Dobber's offseason fantasy hockey grades – Vegas Golden Knights
For the last 16 years (12 with The Hockey News) Dobber has reviewed each team from a fantasy-hockey standpoint and graded them.
The 17th annual review will appear here on DobberHockey throughout the summer. This is not a review of the likely performance on the ice or in the standings, but in the realm of fantasy hockey.
Incoming – Garret Sparks, Nicolas Roy
Impact of changes – These were cost-cutting moves designed to keep the team cap compliant. Moving Haula and Gusev allowed the Golden Knights to sign a star like Mark Stone long term. While they never got to see Gusev play in a Knights’ uniform, his loss could come back to bite them. His potential is tremendous, but his price tag (over $4 million) would have made things too tight, cap-wise. And since Haula was injured 15 games into last season, technically Vegas merely traded two pieces of their lineup that they never got to see last year anyway.
The loss of centers Haula and Bellemare certainly opens up roster spots for prospects, and moving Miller – the one piece they traded that actually played a significant role – opens up a spot on the blue line. The arrival of Sparks gives some competition to Malcolm Subban for the backup job. Neither goaltender came out of 2018-19 exactly brimming with confidence, so the battle will be an interesting one (hopefully it doesn’t devolve into a competition to see who is the least shaky).
Ready for full-time – Cody Glass, in an ideal world, would get in a season of AHL action first. On most teams, that would happen. But the offseason moves have Vegas hoping he puts in a good camp and makes the team outright. Glass missed a big chunk of last season in the WHL due to injury. But he did return in time to get in a few AHL games and was very impressive. He also impressed for Team Canada at the WJC and he did lead the WHL in points-per-game average (69 points – although just 38 games). If he can make the squad right away (better than even chance – I have him at 60% odds in the Fantasy Guide), he can easily exceed 30 points coming off the third line.
Brandon Pirri is not really a prospect, but he’s also not a surefire NHL player either so he’s worth noting here. The 28-year-old has 72 goals in 259 career NHL games but has had trouble sticking in the NHL the last two seasons. Last year he was known as the guy who was called up, scored six goals and nine points in seven games – and then was sent back down. Huh? Pirri also had 42 points in 29 games in the minors, so he has nothing left to prove at that level. But he needs to fight his way into the top six here because his game doesn’t translate to the third line.
Valentin Zykov was another victim waiver-wire CBA hell last season, as teams didn’t want to send him to the minors because he’d have to clear waivers…and yet they also didn’t want to play him. In the end he was put on waivers on November 29th by Carolina and then claimed by Edmonton, who then waived him on December 29 and he was claimed by Vegas. He got into 13 games with Carolina as a PP specialist, but managed just three points. He got into five games with Edmonton before they’d seen enough (a total of 33 minutes of ice time there). And then Vegas, well…they must have just liked him for his popcorn-serving skills because in three months with the team he got into 10 games – with four of them crammed into meaningless late-season games when the playoffs were already locked. Let’s not forget that Zykov led the AHL in goals scored in 2017-18 and he’s still only 24 years old. But this kind of treatment is killing his development. He needs to make a big statement in camp.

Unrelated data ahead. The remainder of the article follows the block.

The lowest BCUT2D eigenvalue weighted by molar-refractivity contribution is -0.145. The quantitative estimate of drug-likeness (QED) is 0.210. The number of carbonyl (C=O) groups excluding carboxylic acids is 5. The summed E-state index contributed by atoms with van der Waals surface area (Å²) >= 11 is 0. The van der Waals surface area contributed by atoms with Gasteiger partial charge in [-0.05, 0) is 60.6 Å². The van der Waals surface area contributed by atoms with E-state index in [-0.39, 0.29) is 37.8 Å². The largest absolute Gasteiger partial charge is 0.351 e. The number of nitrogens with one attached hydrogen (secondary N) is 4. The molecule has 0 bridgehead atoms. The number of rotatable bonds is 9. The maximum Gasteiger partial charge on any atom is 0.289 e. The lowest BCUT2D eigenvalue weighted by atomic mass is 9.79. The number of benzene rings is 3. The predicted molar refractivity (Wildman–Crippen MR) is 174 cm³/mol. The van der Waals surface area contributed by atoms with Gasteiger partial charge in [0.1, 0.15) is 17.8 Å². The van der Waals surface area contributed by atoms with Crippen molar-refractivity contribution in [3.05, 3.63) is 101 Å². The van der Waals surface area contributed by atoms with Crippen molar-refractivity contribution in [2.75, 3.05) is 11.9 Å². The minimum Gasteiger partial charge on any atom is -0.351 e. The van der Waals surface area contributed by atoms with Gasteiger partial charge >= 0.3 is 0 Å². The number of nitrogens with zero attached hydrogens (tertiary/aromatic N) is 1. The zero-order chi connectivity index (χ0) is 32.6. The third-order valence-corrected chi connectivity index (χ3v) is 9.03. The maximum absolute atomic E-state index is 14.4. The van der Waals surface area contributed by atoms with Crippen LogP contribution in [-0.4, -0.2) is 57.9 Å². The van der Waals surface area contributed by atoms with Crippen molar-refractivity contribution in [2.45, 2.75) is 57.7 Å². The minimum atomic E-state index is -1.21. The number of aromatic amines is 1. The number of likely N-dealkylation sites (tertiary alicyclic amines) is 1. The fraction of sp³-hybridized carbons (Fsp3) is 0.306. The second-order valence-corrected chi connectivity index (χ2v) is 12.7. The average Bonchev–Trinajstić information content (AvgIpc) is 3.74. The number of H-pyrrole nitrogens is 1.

Nicolas Hague is long shot to make the team, but he should get in a couple of recalls at different points in the season. He’s a hulking 6-6 defenseman who had 32 points for Chicago (AHL) as a rookie-pro. He’s only just starting to assert himself physically and he’s already very strong at both ends of the ice. He’s close.
Jimmy Schuldt is the player who will take the spot that Hague is after. He took a long time signing his contract, which was strange because he was never drafted and had just one NHL game under his belt, and in the end it was just for a one-way contract ($850k). A strong puck-mover who will get some PP time, Schuldt is a sleeper pick if you need a 30-point defenseman at the end of your draft.
Vegas Golden Knights prospect depth chart and fantasy upsides can be found here (not yet ready for mobile viewing, desktop only right now)
Fantasy Outlook – Vegas boasts two incredible scoring lines with William Karlsson/Jonathan Marchessault /Reilly Smith and Paul Stastny/Mark Stone/Max Pacioretty and a promising potential third line with Pirri, Glass and Alex Tuch. How much better would that line look with Haula and Gusev there? On defense Nate Schmidt and Shea Theodore have good fantasy value, with Schuldt showing a lot of promise. In goal, Marc-Andre Fleury is a top goalie own, but the bottom really drops out after that. If Fleury gets hurt, the team will persevere the way they did the last time he was hurt and they trotted fifth- and sixth-string goaltenders out there to continue picking up wins. But fantasy-wise in terms of upside, the outlook is bleak when it comes to goaltending depth.
As an expansion team, the prospect pipeline is still being filled. If Glass, Hague and Schuldt all make the team by end of the season, the farm system will only have newly-drafted Peyton Krebs and Nicolas Roy (acquired in the Haula deal) with any fantasy significance. Still, if one of my players were traded to Vegas or if I owned a Vegas player, chances are his production will go up and possibly by a lot. And if a prospect of mine was traded there then his odds of making it increase due to less competition.
Fantasy Grade: B+ (last year was B)
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